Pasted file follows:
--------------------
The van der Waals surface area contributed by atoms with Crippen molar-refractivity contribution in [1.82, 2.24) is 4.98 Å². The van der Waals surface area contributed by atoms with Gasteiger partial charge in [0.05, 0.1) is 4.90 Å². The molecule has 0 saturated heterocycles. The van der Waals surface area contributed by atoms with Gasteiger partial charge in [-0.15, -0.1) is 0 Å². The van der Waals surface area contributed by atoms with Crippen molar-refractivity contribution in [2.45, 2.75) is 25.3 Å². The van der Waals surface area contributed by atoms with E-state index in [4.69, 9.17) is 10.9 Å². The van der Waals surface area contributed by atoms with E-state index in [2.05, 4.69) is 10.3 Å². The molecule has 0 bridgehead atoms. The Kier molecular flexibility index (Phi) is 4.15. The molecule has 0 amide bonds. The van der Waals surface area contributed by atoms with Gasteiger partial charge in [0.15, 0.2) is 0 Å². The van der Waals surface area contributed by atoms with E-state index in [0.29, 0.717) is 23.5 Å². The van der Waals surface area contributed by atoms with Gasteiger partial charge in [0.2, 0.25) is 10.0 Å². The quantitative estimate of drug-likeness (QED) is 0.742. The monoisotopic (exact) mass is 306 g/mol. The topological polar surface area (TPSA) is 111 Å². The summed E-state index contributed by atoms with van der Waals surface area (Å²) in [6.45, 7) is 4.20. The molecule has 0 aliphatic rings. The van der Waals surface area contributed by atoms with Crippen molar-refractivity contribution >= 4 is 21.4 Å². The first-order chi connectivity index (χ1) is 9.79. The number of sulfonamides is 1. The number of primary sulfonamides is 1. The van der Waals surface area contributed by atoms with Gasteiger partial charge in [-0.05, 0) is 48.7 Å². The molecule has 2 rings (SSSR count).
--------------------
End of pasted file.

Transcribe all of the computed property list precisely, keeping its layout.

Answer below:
The van der Waals surface area contributed by atoms with Crippen molar-refractivity contribution in [1.82, 2.24) is 4.98 Å². The van der Waals surface area contributed by atoms with Gasteiger partial charge in [0.05, 0.1) is 4.90 Å². The molecule has 0 saturated heterocycles. The van der Waals surface area contributed by atoms with Gasteiger partial charge in [-0.15, -0.1) is 0 Å². The van der Waals surface area contributed by atoms with Crippen molar-refractivity contribution in [2.45, 2.75) is 25.3 Å². The van der Waals surface area contributed by atoms with E-state index in [4.69, 9.17) is 10.9 Å². The van der Waals surface area contributed by atoms with E-state index in [2.05, 4.69) is 10.3 Å². The molecule has 0 bridgehead atoms. The Kier molecular flexibility index (Phi) is 4.15. The molecule has 0 amide bonds. The van der Waals surface area contributed by atoms with Gasteiger partial charge in [0.15, 0.2) is 0 Å². The van der Waals surface area contributed by atoms with E-state index in [0.29, 0.717) is 23.5 Å². The van der Waals surface area contributed by atoms with Gasteiger partial charge in [0.2, 0.25) is 10.0 Å². The quantitative estimate of drug-likeness (QED) is 0.742. The monoisotopic (exact) mass is 306 g/mol. The topological polar surface area (TPSA) is 111 Å². The summed E-state index contributed by atoms with van der Waals surface area (Å²) in [6.45, 7) is 4.20. The molecule has 0 aliphatic rings. The van der Waals surface area contributed by atoms with Crippen molar-refractivity contribution >= 4 is 21.4 Å². The first-order chi connectivity index (χ1) is 9.79. The number of sulfonamides is 1. The number of primary sulfonamides is 1. The van der Waals surface area contributed by atoms with Gasteiger partial charge in [-0.05, 0) is 48.7 Å². The molecule has 2 rings (SSSR count).